Letter to the Editor: Lost Trails at the Cove development would not be the death of all things good

Stock image, St. George News

OPINION — This is written in response to a Letter to the Editor published in the St George News on Jan. 11 regarding Lost Trails at the Cove.

Read more: Letter to the Editor: Proposed Hurricane development is opposite of why many move to Washington County

This letter puzzles me. The author – who came from an unspecified somewhere else 20 years ago – claims to not oppose growth but immediately proceeds to decry growth. He criticizes city and county planners for using what is attractive about the area as a means to attract people here, and then accuses them of being shortsighted and greedy in the process. He offers no evidence for his opinions.

The sentence “It seems designed to make developers richer and to satisfy the purses of restaurant and shop owners. With a hotel on every corner, a new development (complete with private lakes and more golf courses than makes sense for a desert) the future seems destined” is factually incorrect and inflammatory. It plays on fear and presupposes the worst outcome and worst motives for all involved.

He warns of unaffordable housing, higher taxes, ugly trails, destroying the blue skies and resplendent views, no water, pollution, crime and trashed communities. He gives the impression that the future will be a dark and terrifying place indeed if this project is allowed to proceed. I will add that the developers are probably ugly and don’t read good. The author is of course free to offer his opinion, and I am just as free to offer mine.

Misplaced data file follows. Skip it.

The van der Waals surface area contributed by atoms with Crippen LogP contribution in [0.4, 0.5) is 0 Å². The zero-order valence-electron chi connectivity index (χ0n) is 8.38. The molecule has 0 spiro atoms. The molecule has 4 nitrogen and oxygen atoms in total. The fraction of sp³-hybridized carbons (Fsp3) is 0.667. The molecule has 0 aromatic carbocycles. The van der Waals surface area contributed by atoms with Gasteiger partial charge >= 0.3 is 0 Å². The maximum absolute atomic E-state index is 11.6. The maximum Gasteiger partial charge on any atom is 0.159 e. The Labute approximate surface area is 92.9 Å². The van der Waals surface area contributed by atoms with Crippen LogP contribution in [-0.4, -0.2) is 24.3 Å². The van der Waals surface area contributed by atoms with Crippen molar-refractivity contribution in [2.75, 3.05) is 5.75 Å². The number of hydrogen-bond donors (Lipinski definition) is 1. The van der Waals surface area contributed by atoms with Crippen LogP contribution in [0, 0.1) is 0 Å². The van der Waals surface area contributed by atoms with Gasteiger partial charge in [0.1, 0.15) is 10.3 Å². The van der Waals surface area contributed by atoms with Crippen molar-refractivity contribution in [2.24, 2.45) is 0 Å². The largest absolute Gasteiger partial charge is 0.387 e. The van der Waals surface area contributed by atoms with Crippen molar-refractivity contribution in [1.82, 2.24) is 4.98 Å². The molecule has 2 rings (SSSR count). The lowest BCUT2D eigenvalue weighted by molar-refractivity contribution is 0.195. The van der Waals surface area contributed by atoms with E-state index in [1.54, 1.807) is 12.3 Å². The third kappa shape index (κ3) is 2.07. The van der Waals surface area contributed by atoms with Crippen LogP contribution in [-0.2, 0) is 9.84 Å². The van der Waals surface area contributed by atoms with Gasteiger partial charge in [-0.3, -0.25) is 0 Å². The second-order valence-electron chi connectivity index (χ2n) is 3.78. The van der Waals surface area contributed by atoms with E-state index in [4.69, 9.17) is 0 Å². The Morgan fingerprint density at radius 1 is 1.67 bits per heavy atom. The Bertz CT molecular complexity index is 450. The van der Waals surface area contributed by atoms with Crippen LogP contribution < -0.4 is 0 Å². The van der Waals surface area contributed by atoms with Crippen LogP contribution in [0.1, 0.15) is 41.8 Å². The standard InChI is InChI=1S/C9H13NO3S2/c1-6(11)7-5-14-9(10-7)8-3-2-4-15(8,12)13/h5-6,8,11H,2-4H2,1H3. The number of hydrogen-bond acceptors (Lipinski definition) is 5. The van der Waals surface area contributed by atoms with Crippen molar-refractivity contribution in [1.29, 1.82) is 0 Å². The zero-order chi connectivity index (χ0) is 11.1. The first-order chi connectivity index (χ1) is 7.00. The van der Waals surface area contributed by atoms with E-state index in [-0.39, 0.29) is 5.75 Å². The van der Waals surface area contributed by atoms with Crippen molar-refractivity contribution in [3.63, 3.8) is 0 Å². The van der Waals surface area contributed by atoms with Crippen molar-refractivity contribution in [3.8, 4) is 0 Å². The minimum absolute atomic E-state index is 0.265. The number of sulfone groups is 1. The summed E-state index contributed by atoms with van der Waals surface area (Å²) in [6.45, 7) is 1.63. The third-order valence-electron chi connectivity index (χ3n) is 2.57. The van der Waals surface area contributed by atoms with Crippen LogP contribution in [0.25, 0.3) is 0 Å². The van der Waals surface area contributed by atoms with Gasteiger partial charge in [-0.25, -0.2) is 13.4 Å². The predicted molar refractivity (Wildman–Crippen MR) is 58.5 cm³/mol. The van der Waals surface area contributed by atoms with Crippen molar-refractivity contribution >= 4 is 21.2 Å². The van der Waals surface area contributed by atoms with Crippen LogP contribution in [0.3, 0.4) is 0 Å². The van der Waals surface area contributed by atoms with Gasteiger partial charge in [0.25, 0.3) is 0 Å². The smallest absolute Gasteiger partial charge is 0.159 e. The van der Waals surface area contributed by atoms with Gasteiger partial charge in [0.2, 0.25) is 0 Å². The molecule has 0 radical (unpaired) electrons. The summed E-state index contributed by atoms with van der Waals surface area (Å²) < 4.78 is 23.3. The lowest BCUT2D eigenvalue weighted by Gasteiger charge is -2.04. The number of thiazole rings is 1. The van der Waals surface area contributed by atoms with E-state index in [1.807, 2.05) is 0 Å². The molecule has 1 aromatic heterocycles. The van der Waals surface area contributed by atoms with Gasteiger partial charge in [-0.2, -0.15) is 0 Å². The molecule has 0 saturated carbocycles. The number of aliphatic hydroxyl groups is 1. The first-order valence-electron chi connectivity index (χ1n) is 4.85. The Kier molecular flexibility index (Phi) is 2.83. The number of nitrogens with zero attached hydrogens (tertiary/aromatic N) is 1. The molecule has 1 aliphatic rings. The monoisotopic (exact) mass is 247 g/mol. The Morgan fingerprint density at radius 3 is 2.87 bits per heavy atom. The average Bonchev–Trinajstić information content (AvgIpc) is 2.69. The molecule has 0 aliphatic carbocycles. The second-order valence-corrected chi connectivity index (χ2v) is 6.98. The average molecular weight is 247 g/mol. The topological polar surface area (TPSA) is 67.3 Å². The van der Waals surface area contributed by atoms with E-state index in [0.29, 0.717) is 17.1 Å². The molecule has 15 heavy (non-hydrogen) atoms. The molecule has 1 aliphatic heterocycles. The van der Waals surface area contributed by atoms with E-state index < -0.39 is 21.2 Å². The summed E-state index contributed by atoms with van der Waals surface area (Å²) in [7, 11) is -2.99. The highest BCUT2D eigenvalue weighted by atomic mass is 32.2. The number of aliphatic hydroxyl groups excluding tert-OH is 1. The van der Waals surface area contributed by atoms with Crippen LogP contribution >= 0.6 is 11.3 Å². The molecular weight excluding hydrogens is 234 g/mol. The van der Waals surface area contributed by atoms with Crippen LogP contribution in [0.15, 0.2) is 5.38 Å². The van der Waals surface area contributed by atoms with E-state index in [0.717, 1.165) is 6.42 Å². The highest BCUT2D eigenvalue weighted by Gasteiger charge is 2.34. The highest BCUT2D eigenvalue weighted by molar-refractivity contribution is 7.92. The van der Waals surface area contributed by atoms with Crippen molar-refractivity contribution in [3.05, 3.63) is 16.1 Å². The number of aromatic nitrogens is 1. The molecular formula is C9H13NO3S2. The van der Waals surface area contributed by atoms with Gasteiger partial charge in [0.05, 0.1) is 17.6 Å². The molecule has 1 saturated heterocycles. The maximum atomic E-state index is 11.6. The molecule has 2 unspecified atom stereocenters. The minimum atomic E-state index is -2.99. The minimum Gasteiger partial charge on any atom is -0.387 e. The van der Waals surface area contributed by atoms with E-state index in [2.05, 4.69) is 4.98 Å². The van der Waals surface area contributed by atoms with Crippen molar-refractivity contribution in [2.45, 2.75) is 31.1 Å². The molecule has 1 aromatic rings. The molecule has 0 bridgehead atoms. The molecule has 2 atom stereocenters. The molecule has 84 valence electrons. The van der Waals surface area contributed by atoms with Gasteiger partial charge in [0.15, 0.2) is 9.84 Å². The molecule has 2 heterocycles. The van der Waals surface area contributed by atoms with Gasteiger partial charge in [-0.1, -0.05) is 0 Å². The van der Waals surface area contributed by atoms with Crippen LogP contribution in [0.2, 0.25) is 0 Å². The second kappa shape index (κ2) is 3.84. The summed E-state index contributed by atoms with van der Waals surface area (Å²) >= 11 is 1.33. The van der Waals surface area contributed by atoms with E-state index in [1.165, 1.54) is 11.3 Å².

I am in favor of the proposed project and offer (along with many other reasons that have been stated by others) a few of my observations, in no particular order.

Location

The location is not ideal for many reasons, but one of the things an attraction needs is to be attractive. The Cove offers a scenic backdrop and breathtaking canyon and mountain views. There are not many such locations available.

The developer no doubt wants to offer the best we have to those who will enjoy Hurricane’s hospitality. It costs more to purchase prime residential land and use it for this kind of project – dollar for dollar they would be better off and have less risk if they divided it into the maximum number of lots.

Roads / traffic / water

This is a problem either way but is, in my opinion, a little better off as proposed with far fewer than the maximum homes and adding commercial development as described. The project will generate impact fees and tax revenue to help facilitate much needed capital improvements.